Association for Behavior Analysis International

The Association for Behavior Analysis International® (ABAI) is a nonprofit membership organization with the mission to contribute to the well-being of society by developing, enhancing, and supporting the growth and vitality of the science of behavior analysis through research, education, and practice.


50th Annual Convention; Philadelphia, PA; 2024

Event Details

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Symposium #223
CE Offered: BACB
Incorporating Choice During Intervention and Training Within Pediatric Feeding Disorders
Sunday, May 26, 2024
10:00 AM–10:50 AM
Convention Center, 100 Level, 114
Area: AUT/DDA; Domain: Applied Research
Chair: Laura Quintero (Marcus Autism Center, Emory University School of Medicine )
Discussant: Caitlin A. Kirkwood (Center for Pediatric Behavioral Health)
CE Instructor: Laura Quintero, Ph.D.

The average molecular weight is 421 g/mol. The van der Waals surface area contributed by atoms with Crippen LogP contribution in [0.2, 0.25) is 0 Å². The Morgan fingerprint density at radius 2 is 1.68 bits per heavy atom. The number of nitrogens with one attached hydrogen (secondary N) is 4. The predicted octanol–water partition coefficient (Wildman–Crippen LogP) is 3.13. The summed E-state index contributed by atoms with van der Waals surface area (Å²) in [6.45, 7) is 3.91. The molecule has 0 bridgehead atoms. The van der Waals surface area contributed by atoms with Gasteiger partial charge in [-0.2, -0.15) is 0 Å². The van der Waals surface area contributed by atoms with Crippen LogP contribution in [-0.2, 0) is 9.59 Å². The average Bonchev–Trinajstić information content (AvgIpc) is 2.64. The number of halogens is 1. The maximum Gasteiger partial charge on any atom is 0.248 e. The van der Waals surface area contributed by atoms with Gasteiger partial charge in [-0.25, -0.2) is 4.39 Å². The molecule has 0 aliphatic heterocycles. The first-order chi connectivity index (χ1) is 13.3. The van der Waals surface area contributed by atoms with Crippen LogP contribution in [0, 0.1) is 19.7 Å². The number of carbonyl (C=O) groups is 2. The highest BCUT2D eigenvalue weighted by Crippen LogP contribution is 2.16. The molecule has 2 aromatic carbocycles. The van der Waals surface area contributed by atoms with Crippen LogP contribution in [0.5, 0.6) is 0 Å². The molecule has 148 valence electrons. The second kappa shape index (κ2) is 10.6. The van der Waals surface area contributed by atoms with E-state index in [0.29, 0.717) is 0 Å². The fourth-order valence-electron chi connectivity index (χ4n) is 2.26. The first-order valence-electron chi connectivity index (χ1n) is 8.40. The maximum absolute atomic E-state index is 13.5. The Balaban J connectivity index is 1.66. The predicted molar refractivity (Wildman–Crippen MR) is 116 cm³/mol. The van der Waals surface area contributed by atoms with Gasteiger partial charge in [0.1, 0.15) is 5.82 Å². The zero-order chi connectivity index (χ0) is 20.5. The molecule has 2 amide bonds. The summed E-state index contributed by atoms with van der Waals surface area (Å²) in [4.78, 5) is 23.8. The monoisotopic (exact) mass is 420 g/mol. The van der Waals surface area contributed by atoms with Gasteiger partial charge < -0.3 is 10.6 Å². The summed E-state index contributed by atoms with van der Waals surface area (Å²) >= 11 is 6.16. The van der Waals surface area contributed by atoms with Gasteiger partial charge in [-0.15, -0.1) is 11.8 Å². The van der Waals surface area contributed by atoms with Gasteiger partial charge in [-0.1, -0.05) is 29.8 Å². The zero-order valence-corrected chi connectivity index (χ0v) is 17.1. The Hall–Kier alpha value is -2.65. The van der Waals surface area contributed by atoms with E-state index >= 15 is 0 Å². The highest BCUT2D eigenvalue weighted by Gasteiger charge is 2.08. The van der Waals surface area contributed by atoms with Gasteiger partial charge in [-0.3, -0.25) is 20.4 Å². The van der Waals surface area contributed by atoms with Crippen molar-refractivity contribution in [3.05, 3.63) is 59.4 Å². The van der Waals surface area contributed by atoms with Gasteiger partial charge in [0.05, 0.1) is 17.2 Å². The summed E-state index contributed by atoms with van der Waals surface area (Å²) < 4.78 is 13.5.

In this symposium, presenters will discuss incorporating choice to increase consumption of target foods as well as the impact of choice on treatment integrity when implementing a pediatric feeding protocol. Presenters will begin with an overview of existing literature on choice-based interventions and applicability. Presenters will then transition to discuss the impact of choice-based interventions with various programmed differential reinforcement contingencies and how this impacts food consumption. This study will also discuss how it extends the literature by examining preference for bite sequences and if participants chose a bite sequence beginning with a highly preferred food as opposed to a less preferred food. Outcomes of this will be discussed followed by further implications for choice arrangement and differential reinforcement. Additionally, presenters will discuss how choice affects treatment integrity when therapists choose from components of behavioral skills training to learn protocol implementation versus when training components are assigned. Ultimately, these presentations will address the utility of choice-based strategies across intervention and training as it relates to pediatric feeding disorders.